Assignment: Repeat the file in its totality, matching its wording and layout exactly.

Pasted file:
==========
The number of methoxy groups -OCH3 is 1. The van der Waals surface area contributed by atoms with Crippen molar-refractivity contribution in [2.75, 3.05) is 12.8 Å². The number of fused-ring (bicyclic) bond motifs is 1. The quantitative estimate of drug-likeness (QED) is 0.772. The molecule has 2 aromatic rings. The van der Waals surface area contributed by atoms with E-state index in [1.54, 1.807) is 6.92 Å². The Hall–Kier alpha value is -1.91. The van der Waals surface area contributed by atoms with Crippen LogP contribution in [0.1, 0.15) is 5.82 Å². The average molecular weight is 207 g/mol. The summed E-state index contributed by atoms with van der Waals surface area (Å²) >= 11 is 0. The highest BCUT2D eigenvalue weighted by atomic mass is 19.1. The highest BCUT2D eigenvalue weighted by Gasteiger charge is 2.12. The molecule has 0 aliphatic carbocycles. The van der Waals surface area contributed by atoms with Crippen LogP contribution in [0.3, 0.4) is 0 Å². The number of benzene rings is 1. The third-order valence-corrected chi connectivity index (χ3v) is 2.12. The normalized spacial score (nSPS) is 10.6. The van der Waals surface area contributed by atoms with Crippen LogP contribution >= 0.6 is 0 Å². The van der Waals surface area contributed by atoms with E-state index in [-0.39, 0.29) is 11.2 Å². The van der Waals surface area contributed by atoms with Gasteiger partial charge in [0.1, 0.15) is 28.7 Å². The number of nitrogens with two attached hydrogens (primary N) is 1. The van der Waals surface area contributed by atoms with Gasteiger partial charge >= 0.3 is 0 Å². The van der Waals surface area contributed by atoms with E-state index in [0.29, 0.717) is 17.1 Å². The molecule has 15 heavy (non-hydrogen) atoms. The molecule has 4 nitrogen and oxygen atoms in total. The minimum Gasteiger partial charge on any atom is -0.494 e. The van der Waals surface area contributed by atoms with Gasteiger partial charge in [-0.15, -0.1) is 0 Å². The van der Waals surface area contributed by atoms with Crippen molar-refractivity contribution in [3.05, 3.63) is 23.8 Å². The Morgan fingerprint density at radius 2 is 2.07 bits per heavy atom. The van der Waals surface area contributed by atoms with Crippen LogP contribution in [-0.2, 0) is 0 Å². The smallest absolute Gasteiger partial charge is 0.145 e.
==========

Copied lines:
The number of methoxy groups -OCH3 is 1. The van der Waals surface area contributed by atoms with Crippen molar-refractivity contribution in [2.75, 3.05) is 12.8 Å². The number of fused-ring (bicyclic) bond motifs is 1. The quantitative estimate of drug-likeness (QED) is 0.772. The molecule has 2 aromatic rings. The van der Waals surface area contributed by atoms with E-state index in [1.54, 1.807) is 6.92 Å². The Hall–Kier alpha value is -1.91. The van der Waals surface area contributed by atoms with Crippen LogP contribution in [0.1, 0.15) is 5.82 Å². The average molecular weight is 207 g/mol. The summed E-state index contributed by atoms with van der Waals surface area (Å²) >= 11 is 0. The highest BCUT2D eigenvalue weighted by atomic mass is 19.1. The highest BCUT2D eigenvalue weighted by Gasteiger charge is 2.12. The molecule has 0 aliphatic carbocycles. The van der Waals surface area contributed by atoms with Crippen LogP contribution in [0.3, 0.4) is 0 Å². The number of benzene rings is 1. The third-order valence-corrected chi connectivity index (χ3v) is 2.12. The normalized spacial score (nSPS) is 10.6. The van der Waals surface area contributed by atoms with Crippen LogP contribution >= 0.6 is 0 Å². The van der Waals surface area contributed by atoms with E-state index in [-0.39, 0.29) is 11.2 Å². The van der Waals surface area contributed by atoms with Gasteiger partial charge in [0.1, 0.15) is 28.7 Å². The number of nitrogens with two attached hydrogens (primary N) is 1. The van der Waals surface area contributed by atoms with Gasteiger partial charge >= 0.3 is 0 Å². The van der Waals surface area contributed by atoms with E-state index in [0.29, 0.717) is 17.1 Å². The molecule has 15 heavy (non-hydrogen) atoms. The molecule has 4 nitrogen and oxygen atoms in total. The minimum Gasteiger partial charge on any atom is -0.494 e. The van der Waals surface area contributed by atoms with Gasteiger partial charge in [-0.15, -0.1) is 0 Å². The van der Waals surface area contributed by atoms with Crippen molar-refractivity contribution in [3.05, 3.63) is 23.8 Å². The Morgan fingerprint density at radius 2 is 2.07 bits per heavy atom. The van der Waals surface area contributed by atoms with Crippen LogP contribution in [-0.2, 0) is 0 Å². The smallest absolute Gasteiger partial charge is 0.145 e.